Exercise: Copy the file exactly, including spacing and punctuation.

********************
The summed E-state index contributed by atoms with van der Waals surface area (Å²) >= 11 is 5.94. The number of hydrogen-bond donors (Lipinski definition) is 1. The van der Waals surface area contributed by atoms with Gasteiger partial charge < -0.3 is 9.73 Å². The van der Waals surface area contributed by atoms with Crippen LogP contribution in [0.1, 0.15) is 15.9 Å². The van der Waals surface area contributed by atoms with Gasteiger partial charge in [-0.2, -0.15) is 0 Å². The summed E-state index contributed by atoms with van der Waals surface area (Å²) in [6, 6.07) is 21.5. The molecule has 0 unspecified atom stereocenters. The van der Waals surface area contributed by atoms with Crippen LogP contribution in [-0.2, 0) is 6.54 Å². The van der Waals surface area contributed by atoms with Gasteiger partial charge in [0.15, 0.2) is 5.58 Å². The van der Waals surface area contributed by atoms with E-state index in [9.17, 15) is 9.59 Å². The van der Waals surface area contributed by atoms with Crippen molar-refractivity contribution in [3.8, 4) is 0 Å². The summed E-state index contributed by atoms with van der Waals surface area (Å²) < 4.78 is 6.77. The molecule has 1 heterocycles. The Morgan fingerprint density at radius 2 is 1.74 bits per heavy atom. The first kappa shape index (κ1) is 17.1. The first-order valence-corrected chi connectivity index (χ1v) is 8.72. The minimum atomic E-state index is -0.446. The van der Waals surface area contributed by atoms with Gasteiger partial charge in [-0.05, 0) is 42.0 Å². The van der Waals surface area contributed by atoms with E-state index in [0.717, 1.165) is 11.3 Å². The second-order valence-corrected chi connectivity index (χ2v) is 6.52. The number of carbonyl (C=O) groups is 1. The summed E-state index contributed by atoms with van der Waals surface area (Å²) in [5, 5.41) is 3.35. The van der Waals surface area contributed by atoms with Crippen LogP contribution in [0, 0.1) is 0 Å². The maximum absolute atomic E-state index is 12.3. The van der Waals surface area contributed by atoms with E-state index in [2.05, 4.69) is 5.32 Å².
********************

The summed E-state index contributed by atoms with van der Waals surface area (Å²) >= 11 is 5.94. The number of hydrogen-bond donors (Lipinski definition) is 1. The van der Waals surface area contributed by atoms with Gasteiger partial charge < -0.3 is 9.73 Å². The van der Waals surface area contributed by atoms with Crippen LogP contribution in [0.1, 0.15) is 15.9 Å². The van der Waals surface area contributed by atoms with Gasteiger partial charge in [-0.2, -0.15) is 0 Å². The summed E-state index contributed by atoms with van der Waals surface area (Å²) in [6, 6.07) is 21.5. The molecule has 0 unspecified atom stereocenters. The van der Waals surface area contributed by atoms with Crippen LogP contribution in [-0.2, 0) is 6.54 Å². The van der Waals surface area contributed by atoms with Gasteiger partial charge in [0.15, 0.2) is 5.58 Å². The van der Waals surface area contributed by atoms with E-state index in [9.17, 15) is 9.59 Å². The van der Waals surface area contributed by atoms with Crippen molar-refractivity contribution in [3.8, 4) is 0 Å². The summed E-state index contributed by atoms with van der Waals surface area (Å²) < 4.78 is 6.77. The molecule has 1 heterocycles. The Morgan fingerprint density at radius 2 is 1.74 bits per heavy atom. The first kappa shape index (κ1) is 17.1. The first-order valence-corrected chi connectivity index (χ1v) is 8.72. The minimum atomic E-state index is -0.446. The van der Waals surface area contributed by atoms with Gasteiger partial charge in [-0.05, 0) is 42.0 Å². The van der Waals surface area contributed by atoms with E-state index in [0.717, 1.165) is 11.3 Å². The second-order valence-corrected chi connectivity index (χ2v) is 6.52. The number of carbonyl (C=O) groups is 1. The summed E-state index contributed by atoms with van der Waals surface area (Å²) in [5, 5.41) is 3.35. The van der Waals surface area contributed by atoms with Crippen LogP contribution in [0, 0.1) is 0 Å². The maximum absolute atomic E-state index is 12.3. The van der Waals surface area contributed by atoms with E-state index in [2.05, 4.69) is 5.32 Å².